Morphological Concepts and Patterns (TAN-mor)

TAN-mor files are used to describe the grammatical morphological features of a given language, to assign codes to those features, and to define rules governing the application of those codes. The format allows specificity, flexibility, and responsiveness. Assertions in the format may be doubted, rules may be expressed as contingent upon other conditions, and warnings and error messages may be sent to users who have used a pattern incorrectly, or not in accordance with best practices.

The TAN-mor format is a kind of Schematron for the grammar of human languages. You specify the categories and codes for a given language, then you may create tests to define invalid uses of those codes. Those tests are attached to reports and assertions allowing editors of TAN-A-lm files to see not only if the rules have been violated, but why, and exactly where.

This chapter should be read in close conjunction with the section called “Lexico-Morphology”.

Certain assumptions and recommendations are made regarding morphology files, complementing the more general ones; see the section called “Design Principles”.

TAN-mor files are restricted exclusively to describing the categories and rules for the grammar of a natural language. Editors of these files should be well versed with the grammar of the languages they are describing.

The TAN-mor format has been designed with the assumption that patterns of word inflection and formation can be categorized, classified, named, and described. It has also been assumed that scholars may reasonably differ, perhaps radically, on how categories are defined and applied. TAN-mor is meant to allow those differences to be declared. It is up to other users to decide whether or not to adopt them.

The TAN-mor format has also been designed to cater to two different approaches to morphological codes: categorized or uncategorized.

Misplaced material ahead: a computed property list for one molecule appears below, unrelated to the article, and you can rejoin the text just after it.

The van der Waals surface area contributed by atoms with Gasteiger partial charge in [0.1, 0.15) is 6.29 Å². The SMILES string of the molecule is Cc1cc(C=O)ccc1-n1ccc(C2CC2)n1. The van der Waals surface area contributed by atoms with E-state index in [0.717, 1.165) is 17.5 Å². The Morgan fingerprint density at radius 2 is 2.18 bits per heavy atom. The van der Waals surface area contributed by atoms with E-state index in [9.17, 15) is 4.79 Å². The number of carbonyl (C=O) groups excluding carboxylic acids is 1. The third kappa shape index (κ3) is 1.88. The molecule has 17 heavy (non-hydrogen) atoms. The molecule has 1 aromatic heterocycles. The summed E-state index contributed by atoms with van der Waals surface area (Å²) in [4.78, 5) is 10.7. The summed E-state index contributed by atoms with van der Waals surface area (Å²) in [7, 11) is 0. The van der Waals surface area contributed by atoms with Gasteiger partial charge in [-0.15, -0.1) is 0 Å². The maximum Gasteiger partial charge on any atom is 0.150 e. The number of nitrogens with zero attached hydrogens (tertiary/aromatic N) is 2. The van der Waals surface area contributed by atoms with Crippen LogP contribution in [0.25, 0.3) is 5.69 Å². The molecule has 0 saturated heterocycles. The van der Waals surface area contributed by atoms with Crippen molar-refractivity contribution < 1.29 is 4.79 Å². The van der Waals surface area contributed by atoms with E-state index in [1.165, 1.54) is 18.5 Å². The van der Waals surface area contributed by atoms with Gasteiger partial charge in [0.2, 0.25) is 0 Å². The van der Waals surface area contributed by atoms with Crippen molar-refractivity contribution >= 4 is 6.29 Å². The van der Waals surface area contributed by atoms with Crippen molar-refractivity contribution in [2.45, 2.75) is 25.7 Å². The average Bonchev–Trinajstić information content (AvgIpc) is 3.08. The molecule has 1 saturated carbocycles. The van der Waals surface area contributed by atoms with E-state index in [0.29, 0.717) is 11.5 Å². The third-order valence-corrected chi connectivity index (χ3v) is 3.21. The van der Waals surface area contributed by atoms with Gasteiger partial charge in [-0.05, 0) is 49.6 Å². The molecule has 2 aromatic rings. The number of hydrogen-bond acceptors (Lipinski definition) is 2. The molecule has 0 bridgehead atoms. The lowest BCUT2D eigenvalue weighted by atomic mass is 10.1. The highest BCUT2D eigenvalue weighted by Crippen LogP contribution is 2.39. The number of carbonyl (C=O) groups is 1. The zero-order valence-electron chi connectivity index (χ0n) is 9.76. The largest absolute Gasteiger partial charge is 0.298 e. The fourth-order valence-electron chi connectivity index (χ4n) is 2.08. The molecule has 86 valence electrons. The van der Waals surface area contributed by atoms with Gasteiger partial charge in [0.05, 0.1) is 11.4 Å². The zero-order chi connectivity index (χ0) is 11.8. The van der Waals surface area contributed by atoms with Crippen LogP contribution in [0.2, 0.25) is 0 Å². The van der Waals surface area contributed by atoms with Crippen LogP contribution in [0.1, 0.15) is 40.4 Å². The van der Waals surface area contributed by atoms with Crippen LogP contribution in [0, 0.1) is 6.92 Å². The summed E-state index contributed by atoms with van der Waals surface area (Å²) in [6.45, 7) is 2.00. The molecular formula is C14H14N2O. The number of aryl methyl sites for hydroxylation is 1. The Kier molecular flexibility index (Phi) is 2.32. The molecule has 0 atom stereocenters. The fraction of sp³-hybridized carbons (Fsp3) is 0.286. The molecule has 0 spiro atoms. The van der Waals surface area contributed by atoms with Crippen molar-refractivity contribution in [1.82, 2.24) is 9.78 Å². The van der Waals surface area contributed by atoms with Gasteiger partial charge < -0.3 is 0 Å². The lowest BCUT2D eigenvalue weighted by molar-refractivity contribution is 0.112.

Codes that are categorized are interpreted according not only to code but to position. For example, the categorized codes adopted by Perseus for morphological analysis of Greek, Latin, and other highly inflected languages stiplate ten categories, with the first two being the major and minor parts of speech, and the subsequent categories devoted to person, number, tense, and so forth. Each word that is analyzed must have a value, even if null, and the position of the code is important.

Uncategorized codes simply give each each grammatical feature a unique code, to be applied in any permitted sequence and combination. This approach is viable for any language (including highly inflected ones such as Greek or Latin), but it is most often found in tagging sets for languages that are not highly inflected, e.g., the Brown and Penn sets for English.

The root element of a morphological rule file is <TAN-mor>.

Zero or more <source> elements describe the grammars or related works that account for the rules declared in the TAN file. If the rules are not based upon any published work, then <source> may be omitted. Any TAN-mor file without a source will assume to be based upon the personal knowledge of the <person>s who edited the file.

<definitions> is populated with the grammatical <feature>s that are considered operative. If a particular discipline customarily uses codes that are not allowed in @xml:id, you may wish to create an <alias>.

The <body> of a TAN-mor file takes the customary optional attributes found in other TAN files (see @in-progress and the section called “Edit Stamp”).

The children of <body> begin with one or more <for-lang>s, followed by any number of <where>s (containing <assert>s or <report>s) or <category>s (if relying upon structured codes).

<category>, used for structured codes, sorts <feature>s into groups, assigning them @code values that are unique within the <category>.

<assert>s and <report>s are used to declare rules that must be followed, or must never be followed, by any dependent TAN-A-lm file.

An <assert> and <report> will be checked only if the conditions in the enclosing <where> are met in the context of a given <m> in a dependent TAN-A-lm file:

An <assert> also has one or more of the truth conditions above. If the test proves false in a given <m> then the <m> will be marked as erroneous and the message included by the <assert> should be returned.

<report> has the same effect, but the role of the test is the opposite: the error and message will be returned only if the test proves true.